So I never want to be Paul Theroux. On the other hand, after one jet-lagged day in Rome, I may be a little cranky. I have had to stop abruptly on sidewalks more often than I can count, because some Italian took it into their head that they needed to stop in the middle of a busy walkway. Small children have tried to eviscerate me by hurling pointy objects in my direction. Last night, while we slept in our room on the alley way (a nice voice magnifying device for all those exiting bars, restaurants and homes), we got to hear all the famous Italian passion as large groups of people said good bye to each other forever, over and over again, all night long. If it weren’t for the noise from the alley, I’m sure we’d be awakened by the noise for the “breakfast room” which is next to our hotel room---the dishes begin clanking at 6:00AM. Nicely, though, there is a sign on each table, instructing the guests to not slide their chairs too noisily. The sound of espresso being made, as we all know, is nothing in comparison to the sound of a chair being pushed back.

Craziness isn’t limited to the US and people who name their children Mowgli, Track, Trig or Sunday Rose. We saw one woman squat in front of us, on a narrow sidewalk, as if she were going to urinate, thorugh her clothing. She didn’t/. Instead she began pushing her arms into the air, as if she were pumping iron, while we tried to negotiate the edges of the sidewalk, the better to escape. She shouted at us as we passed, still pumping imaginary iron above her head, and we were grateful to not have understood a word of what she said. She probably called us crazy American dykes, or sleazy visitors from Xenu, but I don’t know. I kind of doubt that she welcomed our presence on the behalf of all the Italian people, but I suppose it’s not impossible.

We and 10,000 other people saw the Trevi fountain yesterday, in the pouring rain. I got some photos of umbrellas surrounding the fountain, and MK claims to have gotten a photo of the two of us in front of it. All I know is that by the time I was done with being bumped and grinded by a bunch of Italian strangers--my God, these people friggin’ live here, couldn’t they have the decency to come see the tourist traps in summer, leaving us alone to see Romantic Italy?--I was getting cranky. There’s not a lot that makes me cranky, but extreme lack of sleep and too many people are a pretty sure bet. I was also dehydrated--those planes are so refreshing normally, but this one seemed to suck the juice right out of me, like Tom Cruise in a bad Anne Rice movie--and I craved orange juice. We wandered to some tourist cafĂ© populated by Italians--the nerve--and ordered some oj and a Panini sandwich of salami. Yes, it was kosher salami. We almost got the kosher proscuittio. At least we didn’t get cheese on it, Izzy. The Panini was great--no mayo, no butter, nothing but salami and Italian bread--and we watched the barkeep squeeze the orange juice. It was so thick that it came with a spoon. Really. I have the photo. Ah. Relaxation, finally.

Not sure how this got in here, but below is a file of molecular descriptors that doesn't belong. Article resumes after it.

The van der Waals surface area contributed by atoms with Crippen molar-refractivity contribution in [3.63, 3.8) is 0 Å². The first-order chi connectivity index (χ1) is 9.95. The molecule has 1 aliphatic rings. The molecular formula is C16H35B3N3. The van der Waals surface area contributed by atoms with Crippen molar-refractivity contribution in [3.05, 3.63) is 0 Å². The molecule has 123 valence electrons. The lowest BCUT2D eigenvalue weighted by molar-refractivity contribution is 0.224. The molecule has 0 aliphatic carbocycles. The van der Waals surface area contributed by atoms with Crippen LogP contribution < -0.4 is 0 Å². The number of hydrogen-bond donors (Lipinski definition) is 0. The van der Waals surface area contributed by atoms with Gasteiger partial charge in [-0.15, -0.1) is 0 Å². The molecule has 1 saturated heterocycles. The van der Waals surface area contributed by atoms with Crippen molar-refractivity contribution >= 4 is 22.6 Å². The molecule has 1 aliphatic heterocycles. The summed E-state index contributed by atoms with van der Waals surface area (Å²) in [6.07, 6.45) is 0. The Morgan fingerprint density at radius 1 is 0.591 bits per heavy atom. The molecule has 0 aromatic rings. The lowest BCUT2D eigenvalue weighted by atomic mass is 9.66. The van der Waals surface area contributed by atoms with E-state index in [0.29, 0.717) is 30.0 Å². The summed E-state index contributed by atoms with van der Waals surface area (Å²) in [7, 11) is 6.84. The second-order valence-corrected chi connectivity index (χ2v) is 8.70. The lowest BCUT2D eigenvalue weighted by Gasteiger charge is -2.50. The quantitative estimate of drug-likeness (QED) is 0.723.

And then off on one of our first day we’re-lost-let’s-get-more-lost-in-the-rain-in-Europe walks. Up hills, down hills--who knew there were hills in Rome?--and both of us sleep deprived and cold and wet. Amazingly, we didn’t fight. MK didn’t throw a beret in the air, though she does have the charming habit of stopping to take a photogaph every time an Italian isn’t stopping dead in their tracks in front of me. “Oh look,” she’ll say. “There’s a door!” and out pops the camera. “There’s a street sign!” “There’s a church.” Now, of course churches are in short supply around here, so I can understand that, but when one is exercising and one has a corn (yes, thank you, it has not evaporated with use), and when one is dying to eat some Italian food that isn’t shoved down with the watchful eyes of 10,000 tourists, and when one just wants to find one’s bed, one does not have much patience for one’s companion who merrily wants to take photographs of cobblestones and those darling--but empty--unused garbage cans.

OK, I admit it. I’ve become the Paul Theroux of Rome. Scrooge of Italy. Whatever. Today we see the Vatican, so you can imagine my excitement. But sometime today, I’ll get to eat a real Italian meal, and that does have me excited. Food is a reliable companion to joy for me, even if I’m not such a reliable companion to joy for poor MK. She’ll always have her pictures to console her, though. Maybe the one of the McDonald’s sign will sleep with her at night and keep homesickness at bay until my normal good mood returns.

1 comment:

Gillian Kendall said...

Dear Jane,
I'm already laughing at your first post from Italy and I'm only on paragraph one. You are suffering from very severe jetlag, but you have NOT crossed the international dateline! It's in the Pacific, between Guam and Hawaii...
Cheers,
Gillian